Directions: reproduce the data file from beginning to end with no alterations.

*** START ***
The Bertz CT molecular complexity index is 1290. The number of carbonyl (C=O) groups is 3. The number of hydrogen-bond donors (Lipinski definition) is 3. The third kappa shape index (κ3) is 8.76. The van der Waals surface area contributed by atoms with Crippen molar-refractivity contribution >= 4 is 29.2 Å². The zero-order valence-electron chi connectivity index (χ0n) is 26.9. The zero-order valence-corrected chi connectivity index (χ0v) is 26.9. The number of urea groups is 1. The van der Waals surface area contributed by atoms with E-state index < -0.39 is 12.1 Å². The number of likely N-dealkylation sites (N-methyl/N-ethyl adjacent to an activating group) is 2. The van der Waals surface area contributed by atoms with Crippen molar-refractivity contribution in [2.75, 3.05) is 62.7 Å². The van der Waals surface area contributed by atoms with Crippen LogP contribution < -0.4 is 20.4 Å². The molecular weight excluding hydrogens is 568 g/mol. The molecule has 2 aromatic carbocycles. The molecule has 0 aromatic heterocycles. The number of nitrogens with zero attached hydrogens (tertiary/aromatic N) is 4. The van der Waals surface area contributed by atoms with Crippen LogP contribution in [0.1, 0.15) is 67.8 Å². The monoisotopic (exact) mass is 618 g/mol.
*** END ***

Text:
The Bertz CT molecular complexity index is 1290. The number of carbonyl (C=O) groups is 3. The number of hydrogen-bond donors (Lipinski definition) is 3. The third kappa shape index (κ3) is 8.76. The van der Waals surface area contributed by atoms with Crippen molar-refractivity contribution >= 4 is 29.2 Å². The zero-order valence-electron chi connectivity index (χ0n) is 26.9. The zero-order valence-corrected chi connectivity index (χ0v) is 26.9. The number of urea groups is 1. The van der Waals surface area contributed by atoms with E-state index < -0.39 is 12.1 Å². The number of likely N-dealkylation sites (N-methyl/N-ethyl adjacent to an activating group) is 2. The van der Waals surface area contributed by atoms with Crippen molar-refractivity contribution in [2.75, 3.05) is 62.7 Å². The van der Waals surface area contributed by atoms with Crippen LogP contribution < -0.4 is 20.4 Å². The molecular weight excluding hydrogens is 568 g/mol. The molecule has 2 aromatic carbocycles. The molecule has 0 aromatic heterocycles. The number of nitrogens with zero attached hydrogens (tertiary/aromatic N) is 4. The van der Waals surface area contributed by atoms with Crippen LogP contribution in [0.1, 0.15) is 67.8 Å². The monoisotopic (exact) mass is 618 g/mol.